My father was silent. We heard the swift flutter of a bird alighting somewhere in the shade trees. Then he said in his bland, heavy voice: “Elder son, your greeting is not correct.”

“And we love him,” Jom said uncertainly. He had knotted one end of the drawstring about his father. There rose from him, as always, an odor of sleep, greasy hair, and ancient urine.

My father sighed. His chair groaned under him as he leaned forward. He blessed us by touching the tops of our heads, which meant that we could stand and look at him. “Younger son,” he said quietly, “what day is today?”

“It is Tavit, and the prayers are the prayers of maize-meal, passion fruit, and the new moon.”

My father admonished me not to speak so quickly or people would think I was dishonest; but I saw that he was pleased and felt a swelling of relief, for my brother and myself. He went on to question me on a variety of subjects: the winds, the attributes of the gods, simple arithmetic, the peoples of the islands, and the delicate art of pepper-growing. I stood tall, threw my shoulders back, and strove to answer promptly, tempering my nervous desire to blurt my words, imitating the slow enunciation of my father, his stern air of a great landowner. He did not ask my brother any questions. Jom stood unnoticed, scuffing his sandals on the flagstones—only sometimes, if there happened to be doves in the courtyard, he would say very softly, “Oo-ooh.” At length my father blessed us again and we escaped, hand in hand, into the back rooms of the house; and I carried in my mind the image of my father’s narrow eyes: shrewd, cynical, and filled with sadness.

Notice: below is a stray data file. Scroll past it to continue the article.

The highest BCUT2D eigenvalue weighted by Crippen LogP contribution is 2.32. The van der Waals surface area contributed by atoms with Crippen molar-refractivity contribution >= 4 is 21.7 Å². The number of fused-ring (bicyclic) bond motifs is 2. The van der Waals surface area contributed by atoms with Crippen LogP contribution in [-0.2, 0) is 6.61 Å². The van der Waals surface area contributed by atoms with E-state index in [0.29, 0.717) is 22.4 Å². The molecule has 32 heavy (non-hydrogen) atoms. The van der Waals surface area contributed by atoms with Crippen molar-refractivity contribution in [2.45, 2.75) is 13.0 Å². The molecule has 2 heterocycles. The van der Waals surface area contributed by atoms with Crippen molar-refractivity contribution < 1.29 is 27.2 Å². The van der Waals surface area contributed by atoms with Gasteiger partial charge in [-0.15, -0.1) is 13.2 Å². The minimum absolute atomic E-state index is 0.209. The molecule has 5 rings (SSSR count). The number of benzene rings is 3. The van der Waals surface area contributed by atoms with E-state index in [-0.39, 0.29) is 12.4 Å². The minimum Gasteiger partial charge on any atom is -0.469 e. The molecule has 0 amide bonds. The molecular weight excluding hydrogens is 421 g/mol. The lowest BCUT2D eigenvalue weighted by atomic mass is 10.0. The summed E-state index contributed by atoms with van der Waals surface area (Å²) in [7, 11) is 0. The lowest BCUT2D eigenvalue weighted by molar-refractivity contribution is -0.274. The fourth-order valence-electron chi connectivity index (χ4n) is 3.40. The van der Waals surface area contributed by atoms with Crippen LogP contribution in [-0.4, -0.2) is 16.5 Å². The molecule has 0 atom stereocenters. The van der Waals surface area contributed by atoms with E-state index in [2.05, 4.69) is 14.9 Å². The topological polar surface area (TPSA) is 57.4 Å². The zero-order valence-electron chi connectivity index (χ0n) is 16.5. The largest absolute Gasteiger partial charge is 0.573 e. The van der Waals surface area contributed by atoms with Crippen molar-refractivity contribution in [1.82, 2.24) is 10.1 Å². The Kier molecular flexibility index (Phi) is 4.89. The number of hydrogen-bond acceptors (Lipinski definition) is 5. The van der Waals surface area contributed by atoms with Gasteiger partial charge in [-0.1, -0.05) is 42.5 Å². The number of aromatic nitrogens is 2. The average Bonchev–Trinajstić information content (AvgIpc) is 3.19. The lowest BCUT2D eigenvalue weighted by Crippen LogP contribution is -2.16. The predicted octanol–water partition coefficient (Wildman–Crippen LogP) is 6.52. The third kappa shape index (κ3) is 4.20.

What do you think? Here are my basic impressions:

–The prose is beautiful.

–The voice of the narrator is the voice of a poet.

–The sense of place is profound.

–There is no generous sensibility here.

That last opinion is informed by the rest of the chapter, but it comes through clearly enough in these few paragraphs. I love the worldbuilding, but I dislike the lack of kindness in the world so beautifully evoked. The mother cares for her sons, but she is powerless to protect her elder son from her husband’s first wife, or from her husband when he tries, essentially, to have the elder son beaten into being the heir he wants. No one else shows a trace of kindness anywhere in the first chapter. This story is the precise opposite of cozy fantasy. One assumes the narrator’s circumstances will improve, or at least change.

This is a story where the world is everything — at least so far. The characters are set deeply into the world. There is a tremendous sense of depth and reality. This world is a real place, people by real people — that’s how it feels. I love this kind of worldbuilding, though a novel written this way requires much closer attention than, say, a quick, witty contemporary fantasy.

But this is also a story that begin in a way that invites the reader to admire the prose and the worldbuilding, while being fairly strongly repulsed by the characters and the world. The single line that most strongly evokes unkindness is “outside the village, in a valley drenched with rain, where the brown donkeys weep with exhaustion.” Before we get to the unkindness of the first wife and the revolting detail about the spittle, we have this offhand comment about donkeys weeping with exhaustion.